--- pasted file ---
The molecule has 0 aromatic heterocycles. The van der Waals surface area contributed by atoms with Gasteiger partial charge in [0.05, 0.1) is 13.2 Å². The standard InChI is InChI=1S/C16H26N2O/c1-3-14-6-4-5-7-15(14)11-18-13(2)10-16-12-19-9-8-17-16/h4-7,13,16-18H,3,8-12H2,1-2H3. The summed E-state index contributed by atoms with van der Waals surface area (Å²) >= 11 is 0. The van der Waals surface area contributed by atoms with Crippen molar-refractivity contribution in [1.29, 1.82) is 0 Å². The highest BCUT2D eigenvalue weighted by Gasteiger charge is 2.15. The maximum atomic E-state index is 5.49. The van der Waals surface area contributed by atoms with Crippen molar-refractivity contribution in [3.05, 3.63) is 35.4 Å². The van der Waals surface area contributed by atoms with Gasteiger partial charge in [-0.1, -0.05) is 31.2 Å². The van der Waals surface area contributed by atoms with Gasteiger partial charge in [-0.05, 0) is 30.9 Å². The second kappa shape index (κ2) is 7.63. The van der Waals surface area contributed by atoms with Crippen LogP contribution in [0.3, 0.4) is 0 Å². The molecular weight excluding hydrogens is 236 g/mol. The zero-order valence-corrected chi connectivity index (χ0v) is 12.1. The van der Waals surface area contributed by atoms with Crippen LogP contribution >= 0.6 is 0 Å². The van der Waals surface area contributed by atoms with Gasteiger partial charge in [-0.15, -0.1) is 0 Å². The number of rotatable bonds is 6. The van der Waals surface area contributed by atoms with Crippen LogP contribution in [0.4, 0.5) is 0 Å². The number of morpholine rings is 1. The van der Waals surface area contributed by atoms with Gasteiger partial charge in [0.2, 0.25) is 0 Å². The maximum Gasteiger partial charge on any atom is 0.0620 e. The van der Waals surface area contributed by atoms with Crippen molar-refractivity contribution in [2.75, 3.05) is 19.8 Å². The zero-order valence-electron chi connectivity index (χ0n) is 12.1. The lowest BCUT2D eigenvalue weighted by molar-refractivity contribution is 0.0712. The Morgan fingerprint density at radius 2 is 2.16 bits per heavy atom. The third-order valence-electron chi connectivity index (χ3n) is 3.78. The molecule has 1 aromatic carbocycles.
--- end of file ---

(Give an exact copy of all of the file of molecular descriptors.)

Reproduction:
The molecule has 0 aromatic heterocycles. The van der Waals surface area contributed by atoms with Gasteiger partial charge in [0.05, 0.1) is 13.2 Å². The standard InChI is InChI=1S/C16H26N2O/c1-3-14-6-4-5-7-15(14)11-18-13(2)10-16-12-19-9-8-17-16/h4-7,13,16-18H,3,8-12H2,1-2H3. The summed E-state index contributed by atoms with van der Waals surface area (Å²) >= 11 is 0. The van der Waals surface area contributed by atoms with Crippen molar-refractivity contribution in [1.29, 1.82) is 0 Å². The highest BCUT2D eigenvalue weighted by Gasteiger charge is 2.15. The maximum atomic E-state index is 5.49. The van der Waals surface area contributed by atoms with Crippen molar-refractivity contribution in [3.05, 3.63) is 35.4 Å². The van der Waals surface area contributed by atoms with Gasteiger partial charge in [-0.1, -0.05) is 31.2 Å². The van der Waals surface area contributed by atoms with Gasteiger partial charge in [-0.05, 0) is 30.9 Å². The second kappa shape index (κ2) is 7.63. The van der Waals surface area contributed by atoms with Crippen LogP contribution in [0.3, 0.4) is 0 Å². The molecular weight excluding hydrogens is 236 g/mol. The zero-order valence-corrected chi connectivity index (χ0v) is 12.1. The van der Waals surface area contributed by atoms with Crippen LogP contribution >= 0.6 is 0 Å². The van der Waals surface area contributed by atoms with Gasteiger partial charge in [-0.15, -0.1) is 0 Å². The number of rotatable bonds is 6. The van der Waals surface area contributed by atoms with Crippen LogP contribution in [0.4, 0.5) is 0 Å². The number of morpholine rings is 1. The van der Waals surface area contributed by atoms with Gasteiger partial charge in [0.2, 0.25) is 0 Å². The maximum Gasteiger partial charge on any atom is 0.0620 e. The van der Waals surface area contributed by atoms with Crippen molar-refractivity contribution in [2.75, 3.05) is 19.8 Å². The zero-order valence-electron chi connectivity index (χ0n) is 12.1. The lowest BCUT2D eigenvalue weighted by molar-refractivity contribution is 0.0712. The Morgan fingerprint density at radius 2 is 2.16 bits per heavy atom. The third-order valence-electron chi connectivity index (χ3n) is 3.78. The molecule has 1 aromatic carbocycles.